Ray Williams remembered as ‘First-Class Public Servant’
Clarksville, TN – Retired Deputy Fire Chief Raimon E. “Ray” Williams Jr., who served the citizens of Clarksville for more than 30 years as a firefighter and as a senior leader of Clarksville Fire Rescue, died Friday, April 30th, 2021. He was 61.
Clarksville, TN – Part one of this story is here.
This installment documents what happened after the crash and follows me to the emergency room and describes my injuries and the medical attention I received.
After the impact with the deer, I was unconscious and bleeding from a gash to my forehead. According to one of my riding partners, David Bearden, not only was I completely knocked out, but I was laying in a pool of blood that he estimated had to be at least a pint.
“You could have bled out” he said. “By the time I got my bike stopped, Jay Christopher was already with you and had you propped up in his lap, trying to stop the bleeding.”
Clarksville, TN – I recently posed the question on my social media that if you knew it would be your last ride, where would you go? The answers were varied and covered a lot of territory, but the common theme of all the responses I got was, “happy.”
I’ve shared with you before, that the time I spend on my motorcycle, is the closest I come to being truly in touch with my life. I have so much time to think of what was, and what will be.
Things I’ve done, both good and bad, places I’ve been, people I’ve met. What kind of man have I been. What kind of father, husband, friend. You have a lot of time to think, especially if you’re cutting across Kansas. LOL!
Clarksville, TN – When I started this journey, I had ONE selfish reason to buy a motorcycle. I was battling depression and I needed something that I could focus on. Something new. Some adventure.
After I retired from a forty year broadcasting career, I was bored. I wasn’t prepared for life after retirement. I didn’t have a hobby, my wife was still working, my kids were grown, and I’m not very good with too much time on my hands.
The motorcycle changed all of that, but the biker community that I discovered, was the greatest thing about the journey I started.
Clarksville, TN – From the very beginning of this journey, experienced bikers have told me, it’s not IF but WHEN you’ll have an “incident.”
Well, Monday was my day.
I’ve dropped a bike four times in my brief riding career (3 years). The only other time I went down was in Arkansas, when I overshot a corner and slid into a rain filled ditch. No injuries and no damage to the bike. I was muddy, but lucky.
Today, I lost it in a corner and off the road I went, sliding into the brush and coming to a stop about six feet off the pavement. I STILL don’t know how and why I lost it. I was with a group of five other riders and we were just cruising along, when all of a sudden, I ran out of pavement.
Clarksville, TN – I was hanging around a few bikers last week, complaining about the weather of course, when the discussion turned to, when was it time to stop riding, and if your significant other asked you to stop, would you?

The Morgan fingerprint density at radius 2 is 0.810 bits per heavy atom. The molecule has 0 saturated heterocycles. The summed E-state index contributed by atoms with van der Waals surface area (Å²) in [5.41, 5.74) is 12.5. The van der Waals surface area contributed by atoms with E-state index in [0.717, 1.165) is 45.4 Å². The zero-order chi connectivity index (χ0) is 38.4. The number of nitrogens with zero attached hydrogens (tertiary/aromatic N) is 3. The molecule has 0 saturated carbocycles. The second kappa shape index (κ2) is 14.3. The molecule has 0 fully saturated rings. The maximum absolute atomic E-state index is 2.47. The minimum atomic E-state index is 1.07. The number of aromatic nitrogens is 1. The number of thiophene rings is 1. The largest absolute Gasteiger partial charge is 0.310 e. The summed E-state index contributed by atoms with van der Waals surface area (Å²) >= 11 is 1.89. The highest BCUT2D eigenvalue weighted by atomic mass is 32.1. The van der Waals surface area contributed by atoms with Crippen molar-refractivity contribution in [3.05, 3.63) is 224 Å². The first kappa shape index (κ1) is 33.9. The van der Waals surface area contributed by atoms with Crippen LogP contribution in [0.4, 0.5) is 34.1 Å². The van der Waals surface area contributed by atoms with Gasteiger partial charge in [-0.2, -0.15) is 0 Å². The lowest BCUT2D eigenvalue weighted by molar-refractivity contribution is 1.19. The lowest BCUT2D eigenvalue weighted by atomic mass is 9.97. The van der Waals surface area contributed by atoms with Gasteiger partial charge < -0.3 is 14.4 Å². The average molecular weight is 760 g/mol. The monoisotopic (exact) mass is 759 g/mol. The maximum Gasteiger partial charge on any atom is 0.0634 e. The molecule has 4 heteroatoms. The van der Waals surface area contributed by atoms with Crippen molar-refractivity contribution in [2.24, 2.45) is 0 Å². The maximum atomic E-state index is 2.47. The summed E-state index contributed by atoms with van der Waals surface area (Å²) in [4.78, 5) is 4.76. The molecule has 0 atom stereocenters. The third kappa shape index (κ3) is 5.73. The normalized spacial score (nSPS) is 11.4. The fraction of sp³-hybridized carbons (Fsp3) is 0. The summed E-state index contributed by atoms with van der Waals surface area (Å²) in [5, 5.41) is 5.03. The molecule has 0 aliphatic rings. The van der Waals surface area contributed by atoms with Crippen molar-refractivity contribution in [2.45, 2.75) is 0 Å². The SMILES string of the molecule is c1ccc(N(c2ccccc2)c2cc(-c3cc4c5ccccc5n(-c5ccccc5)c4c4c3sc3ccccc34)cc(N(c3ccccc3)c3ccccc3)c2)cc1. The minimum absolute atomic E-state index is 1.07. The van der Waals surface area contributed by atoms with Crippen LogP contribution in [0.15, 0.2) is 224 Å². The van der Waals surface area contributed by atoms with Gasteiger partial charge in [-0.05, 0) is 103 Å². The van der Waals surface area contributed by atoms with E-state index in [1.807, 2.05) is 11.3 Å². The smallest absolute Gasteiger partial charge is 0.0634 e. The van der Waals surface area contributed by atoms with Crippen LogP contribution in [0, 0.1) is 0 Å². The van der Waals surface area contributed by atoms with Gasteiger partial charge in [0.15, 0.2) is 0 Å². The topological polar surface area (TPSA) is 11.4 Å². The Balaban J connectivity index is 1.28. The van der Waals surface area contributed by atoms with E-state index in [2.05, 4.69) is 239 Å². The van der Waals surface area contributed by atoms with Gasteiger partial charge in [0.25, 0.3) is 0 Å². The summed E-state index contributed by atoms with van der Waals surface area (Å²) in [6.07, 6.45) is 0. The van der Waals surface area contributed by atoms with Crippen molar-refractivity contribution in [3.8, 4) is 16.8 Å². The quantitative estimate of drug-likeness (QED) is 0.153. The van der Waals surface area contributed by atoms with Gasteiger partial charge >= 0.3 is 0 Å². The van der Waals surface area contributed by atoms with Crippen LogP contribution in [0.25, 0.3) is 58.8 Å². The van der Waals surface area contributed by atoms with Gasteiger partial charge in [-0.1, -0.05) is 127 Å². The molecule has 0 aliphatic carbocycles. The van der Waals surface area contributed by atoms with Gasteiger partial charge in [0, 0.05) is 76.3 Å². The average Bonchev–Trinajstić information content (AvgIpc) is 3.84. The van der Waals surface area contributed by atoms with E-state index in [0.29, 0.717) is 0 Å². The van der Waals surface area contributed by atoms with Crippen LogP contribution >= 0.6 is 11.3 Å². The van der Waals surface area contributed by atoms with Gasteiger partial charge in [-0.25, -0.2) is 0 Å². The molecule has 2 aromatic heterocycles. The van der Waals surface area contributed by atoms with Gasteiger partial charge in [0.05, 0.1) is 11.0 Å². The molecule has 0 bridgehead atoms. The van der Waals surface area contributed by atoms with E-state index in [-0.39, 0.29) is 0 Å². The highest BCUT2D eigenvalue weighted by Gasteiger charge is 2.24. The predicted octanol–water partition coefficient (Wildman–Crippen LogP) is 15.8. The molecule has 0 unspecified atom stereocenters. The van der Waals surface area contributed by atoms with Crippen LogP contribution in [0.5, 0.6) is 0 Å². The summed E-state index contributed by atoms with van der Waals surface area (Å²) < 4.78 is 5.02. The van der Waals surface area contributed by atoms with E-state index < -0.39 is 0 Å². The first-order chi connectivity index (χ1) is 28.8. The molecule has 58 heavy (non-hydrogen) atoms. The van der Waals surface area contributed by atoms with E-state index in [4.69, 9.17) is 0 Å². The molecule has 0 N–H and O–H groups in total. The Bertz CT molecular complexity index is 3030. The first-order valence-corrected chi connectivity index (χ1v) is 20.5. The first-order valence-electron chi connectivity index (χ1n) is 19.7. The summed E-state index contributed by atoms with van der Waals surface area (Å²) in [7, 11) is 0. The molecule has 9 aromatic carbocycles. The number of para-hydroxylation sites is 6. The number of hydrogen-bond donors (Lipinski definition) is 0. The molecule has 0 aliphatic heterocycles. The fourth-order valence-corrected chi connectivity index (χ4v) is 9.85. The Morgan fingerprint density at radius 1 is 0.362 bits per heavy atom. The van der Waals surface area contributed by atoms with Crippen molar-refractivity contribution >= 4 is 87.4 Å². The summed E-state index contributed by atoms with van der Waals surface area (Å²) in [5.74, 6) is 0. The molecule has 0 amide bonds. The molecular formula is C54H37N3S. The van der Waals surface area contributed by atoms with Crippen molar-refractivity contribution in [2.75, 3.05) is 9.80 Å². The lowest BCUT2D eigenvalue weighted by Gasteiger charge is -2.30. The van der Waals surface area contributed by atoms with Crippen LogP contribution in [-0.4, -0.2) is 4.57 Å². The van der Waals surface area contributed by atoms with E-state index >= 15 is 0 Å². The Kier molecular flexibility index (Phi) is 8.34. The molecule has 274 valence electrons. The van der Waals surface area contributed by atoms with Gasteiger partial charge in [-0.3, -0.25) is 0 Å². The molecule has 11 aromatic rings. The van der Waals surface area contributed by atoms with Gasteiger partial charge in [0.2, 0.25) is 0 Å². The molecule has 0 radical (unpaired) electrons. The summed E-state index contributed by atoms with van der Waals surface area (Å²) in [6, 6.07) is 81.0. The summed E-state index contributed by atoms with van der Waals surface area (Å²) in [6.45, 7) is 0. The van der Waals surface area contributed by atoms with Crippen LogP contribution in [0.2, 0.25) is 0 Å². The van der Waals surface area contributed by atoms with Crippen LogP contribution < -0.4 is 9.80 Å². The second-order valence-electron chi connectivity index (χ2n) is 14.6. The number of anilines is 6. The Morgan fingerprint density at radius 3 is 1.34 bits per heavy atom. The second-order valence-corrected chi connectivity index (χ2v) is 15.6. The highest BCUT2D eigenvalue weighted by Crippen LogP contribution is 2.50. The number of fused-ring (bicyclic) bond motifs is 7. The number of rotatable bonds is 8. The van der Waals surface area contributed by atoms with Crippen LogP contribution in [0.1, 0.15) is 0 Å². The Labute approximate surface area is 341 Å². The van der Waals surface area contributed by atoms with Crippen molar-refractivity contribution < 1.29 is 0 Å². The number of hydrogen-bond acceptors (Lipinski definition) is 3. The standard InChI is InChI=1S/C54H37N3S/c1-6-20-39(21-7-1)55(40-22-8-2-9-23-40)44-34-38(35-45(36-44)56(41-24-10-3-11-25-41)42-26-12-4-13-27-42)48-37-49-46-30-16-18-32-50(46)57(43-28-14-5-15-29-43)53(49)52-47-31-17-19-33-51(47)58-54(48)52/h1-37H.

The discussion touched on a variety of topics related to when it was time to maybe move to a Trike, or, stop riding altogether (and that’s no disrespect to Trike owners). If the physical skills had slipped, or you reached an age where it was “time,” what would you do?
Some of the comments were; “I’ll ride ’till I die” or “I’ll know when it’s time, but ain’t nobody gonna tell me to stop riding!”
Clarksville mourns passing of man who led Fire Department from 1985-99
Clarksville, TN – Fire Chief Gordon Eugene Keel, who served the citizens of Clarksville for 47 years as a firefighter and Fire Department leader, died Tuesday, October 24th, 2017, at his home in Port Royal, TN. He was 87.
Clarksville Fire Rescue Chief Mike Roberts, who was hired, trained and promoted into department leadership by Chief Keel, spoke with fondness and respect for his mentor on Wednesday.
Clarksville, TN – I just returned from an amazing weekend in one of the most spectacular places on earth, the Smoky Mountains. There’s not a biker on the planet who either hasn’t been there, or has it on their bucket list.
Does the Tail of the Dragon ring a bell?
I was asked to join a friend on this trip, Jay Christopher, who is a local firefighter and a very experienced biker. I jumped at the opportunity, as he and I both love to ride, and ride, and ride, taking very little time for anything else. Cheap hotels, good food, a good night’s sleep, then up and at ’em bright and early.
Written by Heather Huber
Fort Campbell, KY – When he was nominated for the GEICO Military Service Award, Sgt. 1st Class Julio Mella, 21st Brigade Engineer Battalion, 3rd Brigade Combat Team, 101st Airborne Division, was honored but did not think much about it.
“There were many, many people being nominated with me,” Mella said. “I wasn’t being pessimistic, just realistic.”
The GEICO Military Service Awards Program “spotlights the valuable and lasting contributions enlisted members of the armed forces make in three specific areas of endeavor,” according to the GEICO website.
Service members can be nominated for service in drug and alcohol abuse prevention, fire safety and fire prevention or traffic safety and accident prevention. Each year, one member from each branch of the service is selected to receive the award.
American Heart Association Rapid Access Journal Report
Dallas, TX – Exposure to extreme heat and physical exertion during firefighting may trigger the formation of blood clots and impair blood vessel function, changes associated with increased risk of heart attack, according to new research in the American Heart Association’s journal Circulation.
Cardiovascular events are the leading cause of death among firefighters and are responsible for roughly 45 percent of on-duty firefighter fatalities annually in the United States.
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